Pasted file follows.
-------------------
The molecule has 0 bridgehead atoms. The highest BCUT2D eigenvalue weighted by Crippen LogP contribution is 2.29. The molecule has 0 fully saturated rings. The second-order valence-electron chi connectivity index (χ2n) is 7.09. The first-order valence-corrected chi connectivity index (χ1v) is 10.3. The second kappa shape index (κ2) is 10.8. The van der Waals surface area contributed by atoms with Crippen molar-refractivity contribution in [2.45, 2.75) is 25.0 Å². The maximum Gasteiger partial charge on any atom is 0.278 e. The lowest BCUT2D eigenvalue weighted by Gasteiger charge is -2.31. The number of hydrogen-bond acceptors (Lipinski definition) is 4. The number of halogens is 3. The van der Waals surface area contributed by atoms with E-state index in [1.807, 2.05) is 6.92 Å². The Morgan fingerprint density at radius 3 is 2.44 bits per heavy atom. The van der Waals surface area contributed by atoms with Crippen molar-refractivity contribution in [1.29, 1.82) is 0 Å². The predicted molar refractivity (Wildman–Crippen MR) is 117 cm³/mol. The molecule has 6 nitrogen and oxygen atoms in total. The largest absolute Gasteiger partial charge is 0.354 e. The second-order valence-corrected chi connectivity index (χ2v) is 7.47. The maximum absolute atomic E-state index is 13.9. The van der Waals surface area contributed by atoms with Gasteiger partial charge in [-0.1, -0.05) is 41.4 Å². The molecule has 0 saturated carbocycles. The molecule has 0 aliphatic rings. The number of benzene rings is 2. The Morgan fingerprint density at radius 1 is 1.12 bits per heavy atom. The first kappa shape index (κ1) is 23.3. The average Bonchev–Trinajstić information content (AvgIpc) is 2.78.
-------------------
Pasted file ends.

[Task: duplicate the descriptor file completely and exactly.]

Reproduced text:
The molecule has 0 bridgehead atoms. The highest BCUT2D eigenvalue weighted by Crippen LogP contribution is 2.29. The molecule has 0 fully saturated rings. The second-order valence-electron chi connectivity index (χ2n) is 7.09. The first-order valence-corrected chi connectivity index (χ1v) is 10.3. The second kappa shape index (κ2) is 10.8. The van der Waals surface area contributed by atoms with Crippen molar-refractivity contribution in [2.45, 2.75) is 25.0 Å². The maximum Gasteiger partial charge on any atom is 0.278 e. The lowest BCUT2D eigenvalue weighted by Gasteiger charge is -2.31. The number of hydrogen-bond acceptors (Lipinski definition) is 4. The number of halogens is 3. The van der Waals surface area contributed by atoms with E-state index in [1.807, 2.05) is 6.92 Å². The Morgan fingerprint density at radius 3 is 2.44 bits per heavy atom. The van der Waals surface area contributed by atoms with Crippen molar-refractivity contribution in [1.29, 1.82) is 0 Å². The predicted molar refractivity (Wildman–Crippen MR) is 117 cm³/mol. The molecule has 6 nitrogen and oxygen atoms in total. The largest absolute Gasteiger partial charge is 0.354 e. The second-order valence-corrected chi connectivity index (χ2v) is 7.47. The maximum absolute atomic E-state index is 13.9. The van der Waals surface area contributed by atoms with Gasteiger partial charge in [-0.1, -0.05) is 41.4 Å². The molecule has 0 saturated carbocycles. The molecule has 0 aliphatic rings. The number of benzene rings is 2. The Morgan fingerprint density at radius 1 is 1.12 bits per heavy atom. The first kappa shape index (κ1) is 23.3. The average Bonchev–Trinajstić information content (AvgIpc) is 2.78.